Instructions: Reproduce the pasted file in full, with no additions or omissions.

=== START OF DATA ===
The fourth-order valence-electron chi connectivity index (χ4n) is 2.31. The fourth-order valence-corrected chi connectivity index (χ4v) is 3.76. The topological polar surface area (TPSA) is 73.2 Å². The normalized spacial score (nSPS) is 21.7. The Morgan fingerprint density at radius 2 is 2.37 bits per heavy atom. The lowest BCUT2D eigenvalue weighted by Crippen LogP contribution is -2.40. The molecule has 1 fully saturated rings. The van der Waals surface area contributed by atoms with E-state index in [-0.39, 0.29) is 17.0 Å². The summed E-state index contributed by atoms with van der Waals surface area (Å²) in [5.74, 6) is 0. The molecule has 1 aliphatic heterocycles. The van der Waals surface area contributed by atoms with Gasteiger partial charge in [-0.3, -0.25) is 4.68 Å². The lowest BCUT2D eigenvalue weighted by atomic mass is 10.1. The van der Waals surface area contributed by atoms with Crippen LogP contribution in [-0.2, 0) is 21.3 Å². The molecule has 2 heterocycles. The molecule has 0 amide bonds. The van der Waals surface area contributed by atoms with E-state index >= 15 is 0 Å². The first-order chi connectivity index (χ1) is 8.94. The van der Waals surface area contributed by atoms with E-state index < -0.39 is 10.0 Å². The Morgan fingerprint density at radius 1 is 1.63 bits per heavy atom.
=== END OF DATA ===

The fourth-order valence-electron chi connectivity index (χ4n) is 2.31. The fourth-order valence-corrected chi connectivity index (χ4v) is 3.76. The topological polar surface area (TPSA) is 73.2 Å². The normalized spacial score (nSPS) is 21.7. The Morgan fingerprint density at radius 2 is 2.37 bits per heavy atom. The lowest BCUT2D eigenvalue weighted by Crippen LogP contribution is -2.40. The molecule has 1 fully saturated rings. The van der Waals surface area contributed by atoms with E-state index in [-0.39, 0.29) is 17.0 Å². The summed E-state index contributed by atoms with van der Waals surface area (Å²) in [5.74, 6) is 0. The molecule has 1 aliphatic heterocycles. The van der Waals surface area contributed by atoms with Gasteiger partial charge in [-0.3, -0.25) is 4.68 Å². The lowest BCUT2D eigenvalue weighted by atomic mass is 10.1. The van der Waals surface area contributed by atoms with Crippen LogP contribution in [-0.2, 0) is 21.3 Å². The molecule has 2 heterocycles. The molecule has 0 amide bonds. The van der Waals surface area contributed by atoms with E-state index >= 15 is 0 Å². The first-order chi connectivity index (χ1) is 8.94. The van der Waals surface area contributed by atoms with E-state index < -0.39 is 10.0 Å². The Morgan fingerprint density at radius 1 is 1.63 bits per heavy atom.